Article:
Fire crews in Texas made progress Saturday against a massive complex of wildfires that have killed a deputy sheriff and burned at least 50 homes, officials said.
"Progress has been made, but fire activity has picked up with rising temperatures and lower humidity," said Matt Ford, spokesperson for Texas A&M Forest Services.
About 30% of the flames have been contained.
The fires had burned about 130 square miles, including about 70 square miles in the Eastland Complex, according to the agency. That area is around 120 miles west of Dallas.
Gusty winds were expected to return Sunday, again raising the wildfire threat to critical levels in western and central Texas, Ford said.
"We are predicting weather severity to increase" Sunday, said Ford. "Fire activity may increase based on weather conditions (but) containment lines are holding" thus far.
The National Weather Service forecast for the area called for high temperatures in the low 80s on Sunday with winds of 15-20 mph and gusts up to 30 mph.
The forecast also calls for a 90% chance of rain on Monday, which Ford said would be welcome, but the winds could shift and drive the fire in another direction.
"Any kind of water source or rain is going to be beneficial," in extinguishing the flames, Ford said. "We'll hope for the best and prepare for the worst."
Gov. Greg Abbott said late Friday that at least 50 homes had been destroyed by flames with more possibly to be found. He declared a disaster in the 11 counties hardest hit by wildfires. The Texas A&M Forest Services warned that fires could also affect parts of Oklahoma and Kansas, and Nebraska and warned of an extreme fire risk in those states.
The Eastland County Sheriff's Office released more details on the death of Deputy Sgt. Barbara Fenley. In a statement, the office said she was going door to door, getting residents to evacuate their homes Thursday and it was "last heard that she was going to check on an elderly individual."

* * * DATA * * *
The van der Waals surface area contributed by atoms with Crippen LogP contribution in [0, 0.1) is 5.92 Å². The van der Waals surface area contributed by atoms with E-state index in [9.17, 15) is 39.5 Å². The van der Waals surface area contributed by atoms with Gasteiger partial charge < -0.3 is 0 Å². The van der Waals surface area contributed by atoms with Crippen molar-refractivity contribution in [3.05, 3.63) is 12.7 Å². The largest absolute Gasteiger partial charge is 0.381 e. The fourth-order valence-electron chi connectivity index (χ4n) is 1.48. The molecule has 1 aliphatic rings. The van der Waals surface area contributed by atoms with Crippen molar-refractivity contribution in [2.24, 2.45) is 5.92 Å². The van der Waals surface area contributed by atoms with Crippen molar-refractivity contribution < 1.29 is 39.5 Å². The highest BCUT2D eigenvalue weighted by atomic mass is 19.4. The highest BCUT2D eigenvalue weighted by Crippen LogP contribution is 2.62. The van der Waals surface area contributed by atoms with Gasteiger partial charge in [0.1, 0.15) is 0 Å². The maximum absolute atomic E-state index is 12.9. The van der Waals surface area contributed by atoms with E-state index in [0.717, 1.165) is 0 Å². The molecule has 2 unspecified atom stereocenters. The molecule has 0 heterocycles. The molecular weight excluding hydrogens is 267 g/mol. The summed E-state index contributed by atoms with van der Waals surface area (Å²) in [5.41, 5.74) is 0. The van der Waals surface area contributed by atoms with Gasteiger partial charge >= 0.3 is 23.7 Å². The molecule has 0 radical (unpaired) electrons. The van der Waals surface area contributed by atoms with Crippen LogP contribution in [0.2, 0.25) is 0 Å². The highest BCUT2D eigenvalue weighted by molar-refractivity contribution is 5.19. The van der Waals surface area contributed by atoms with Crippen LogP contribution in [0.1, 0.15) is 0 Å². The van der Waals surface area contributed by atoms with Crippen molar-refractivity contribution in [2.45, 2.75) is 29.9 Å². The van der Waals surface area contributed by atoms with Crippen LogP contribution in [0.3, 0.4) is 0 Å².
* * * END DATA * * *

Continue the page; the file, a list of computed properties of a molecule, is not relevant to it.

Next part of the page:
"With the extreme deteriorating conditions and low visibility from smoke, Sgt. Fenley ran off the roadway and was engulfed in the fire," the sheriff's statement said.
About 18,000 people live in Eastland County and about 475 homes were evacuated in the area, Ford said.
"We do have assessment teams on the ground investigating exactly how many homes were lost," Ford said.
Several months of dry, windy weather have fueled deadly wildfires in Kansas and Oklahoma, including one a few weeks ago. In remote, western Nebraska ranching country, a large wildfire has been burning for several days. Meteorologists said they were hopeful that the expected rain showers early next week across the Plains would reduce the risk.
The fires caused hazy conditions hundreds of miles away and prompted automated phone messages from the Houston Fire Department and the city's Office of Emergency Management on Friday alerting area residents to smoke and ash.
Additional reporting by The Associated Press.